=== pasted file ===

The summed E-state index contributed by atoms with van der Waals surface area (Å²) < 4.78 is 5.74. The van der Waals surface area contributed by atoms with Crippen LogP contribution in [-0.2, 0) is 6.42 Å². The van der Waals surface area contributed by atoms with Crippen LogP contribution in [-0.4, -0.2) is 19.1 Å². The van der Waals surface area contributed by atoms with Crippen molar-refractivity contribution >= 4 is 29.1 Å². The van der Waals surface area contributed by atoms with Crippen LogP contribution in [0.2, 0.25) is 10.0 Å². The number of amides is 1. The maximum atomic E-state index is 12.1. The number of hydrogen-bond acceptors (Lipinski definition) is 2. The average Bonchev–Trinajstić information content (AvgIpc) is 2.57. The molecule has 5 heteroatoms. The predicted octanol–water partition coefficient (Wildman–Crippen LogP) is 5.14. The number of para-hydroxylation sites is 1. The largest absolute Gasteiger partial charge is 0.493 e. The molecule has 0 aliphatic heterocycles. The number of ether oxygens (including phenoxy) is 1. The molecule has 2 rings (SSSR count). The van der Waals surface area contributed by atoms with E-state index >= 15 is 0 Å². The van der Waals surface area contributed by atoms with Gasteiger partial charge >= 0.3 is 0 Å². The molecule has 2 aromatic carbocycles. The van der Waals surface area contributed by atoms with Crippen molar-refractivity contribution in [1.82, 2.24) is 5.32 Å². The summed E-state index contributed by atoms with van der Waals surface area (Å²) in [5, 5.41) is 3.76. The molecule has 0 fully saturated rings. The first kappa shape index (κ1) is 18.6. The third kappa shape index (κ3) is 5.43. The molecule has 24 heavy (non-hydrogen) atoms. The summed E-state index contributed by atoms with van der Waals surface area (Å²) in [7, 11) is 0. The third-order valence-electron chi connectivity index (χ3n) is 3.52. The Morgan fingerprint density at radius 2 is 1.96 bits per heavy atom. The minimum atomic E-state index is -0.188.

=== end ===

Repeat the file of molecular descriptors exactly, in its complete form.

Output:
The summed E-state index contributed by atoms with van der Waals surface area (Å²) < 4.78 is 5.74. The van der Waals surface area contributed by atoms with Crippen LogP contribution in [-0.2, 0) is 6.42 Å². The van der Waals surface area contributed by atoms with Crippen LogP contribution in [-0.4, -0.2) is 19.1 Å². The van der Waals surface area contributed by atoms with Crippen molar-refractivity contribution >= 4 is 29.1 Å². The van der Waals surface area contributed by atoms with Crippen LogP contribution in [0.2, 0.25) is 10.0 Å². The number of amides is 1. The maximum atomic E-state index is 12.1. The number of hydrogen-bond acceptors (Lipinski definition) is 2. The average Bonchev–Trinajstić information content (AvgIpc) is 2.57. The molecule has 5 heteroatoms. The predicted octanol–water partition coefficient (Wildman–Crippen LogP) is 5.14. The number of para-hydroxylation sites is 1. The largest absolute Gasteiger partial charge is 0.493 e. The molecule has 0 aliphatic heterocycles. The number of ether oxygens (including phenoxy) is 1. The molecule has 2 rings (SSSR count). The van der Waals surface area contributed by atoms with E-state index >= 15 is 0 Å². The van der Waals surface area contributed by atoms with Gasteiger partial charge >= 0.3 is 0 Å². The molecule has 2 aromatic carbocycles. The van der Waals surface area contributed by atoms with Crippen molar-refractivity contribution in [1.82, 2.24) is 5.32 Å². The summed E-state index contributed by atoms with van der Waals surface area (Å²) in [5, 5.41) is 3.76. The molecule has 0 fully saturated rings. The first kappa shape index (κ1) is 18.6. The third kappa shape index (κ3) is 5.43. The molecule has 24 heavy (non-hydrogen) atoms. The summed E-state index contributed by atoms with van der Waals surface area (Å²) in [7, 11) is 0. The third-order valence-electron chi connectivity index (χ3n) is 3.52. The Morgan fingerprint density at radius 2 is 1.96 bits per heavy atom. The minimum atomic E-state index is -0.188.